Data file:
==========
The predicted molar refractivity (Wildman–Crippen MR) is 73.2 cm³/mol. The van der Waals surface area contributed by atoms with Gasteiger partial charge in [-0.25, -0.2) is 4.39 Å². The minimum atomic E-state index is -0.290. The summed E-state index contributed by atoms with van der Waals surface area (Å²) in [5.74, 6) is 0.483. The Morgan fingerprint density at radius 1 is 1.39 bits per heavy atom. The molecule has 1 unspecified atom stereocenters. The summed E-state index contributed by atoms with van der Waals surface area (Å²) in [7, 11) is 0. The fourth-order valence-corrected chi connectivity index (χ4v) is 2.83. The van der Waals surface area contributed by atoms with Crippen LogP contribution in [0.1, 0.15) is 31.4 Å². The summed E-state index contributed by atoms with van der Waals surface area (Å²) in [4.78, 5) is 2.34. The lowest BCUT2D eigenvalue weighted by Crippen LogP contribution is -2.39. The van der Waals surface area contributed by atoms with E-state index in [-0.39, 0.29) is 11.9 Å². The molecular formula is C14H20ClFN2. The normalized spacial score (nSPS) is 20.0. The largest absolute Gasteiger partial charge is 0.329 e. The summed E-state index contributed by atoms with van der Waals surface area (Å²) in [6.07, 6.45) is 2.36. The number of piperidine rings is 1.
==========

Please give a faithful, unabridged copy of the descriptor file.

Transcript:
The predicted molar refractivity (Wildman–Crippen MR) is 73.2 cm³/mol. The van der Waals surface area contributed by atoms with Gasteiger partial charge in [-0.25, -0.2) is 4.39 Å². The minimum atomic E-state index is -0.290. The summed E-state index contributed by atoms with van der Waals surface area (Å²) in [5.74, 6) is 0.483. The Morgan fingerprint density at radius 1 is 1.39 bits per heavy atom. The molecule has 1 unspecified atom stereocenters. The summed E-state index contributed by atoms with van der Waals surface area (Å²) in [7, 11) is 0. The fourth-order valence-corrected chi connectivity index (χ4v) is 2.83. The van der Waals surface area contributed by atoms with Crippen LogP contribution in [0.1, 0.15) is 31.4 Å². The summed E-state index contributed by atoms with van der Waals surface area (Å²) in [4.78, 5) is 2.34. The lowest BCUT2D eigenvalue weighted by Crippen LogP contribution is -2.39. The van der Waals surface area contributed by atoms with E-state index in [-0.39, 0.29) is 11.9 Å². The molecular formula is C14H20ClFN2. The normalized spacial score (nSPS) is 20.0. The largest absolute Gasteiger partial charge is 0.329 e. The summed E-state index contributed by atoms with van der Waals surface area (Å²) in [6.07, 6.45) is 2.36. The number of piperidine rings is 1.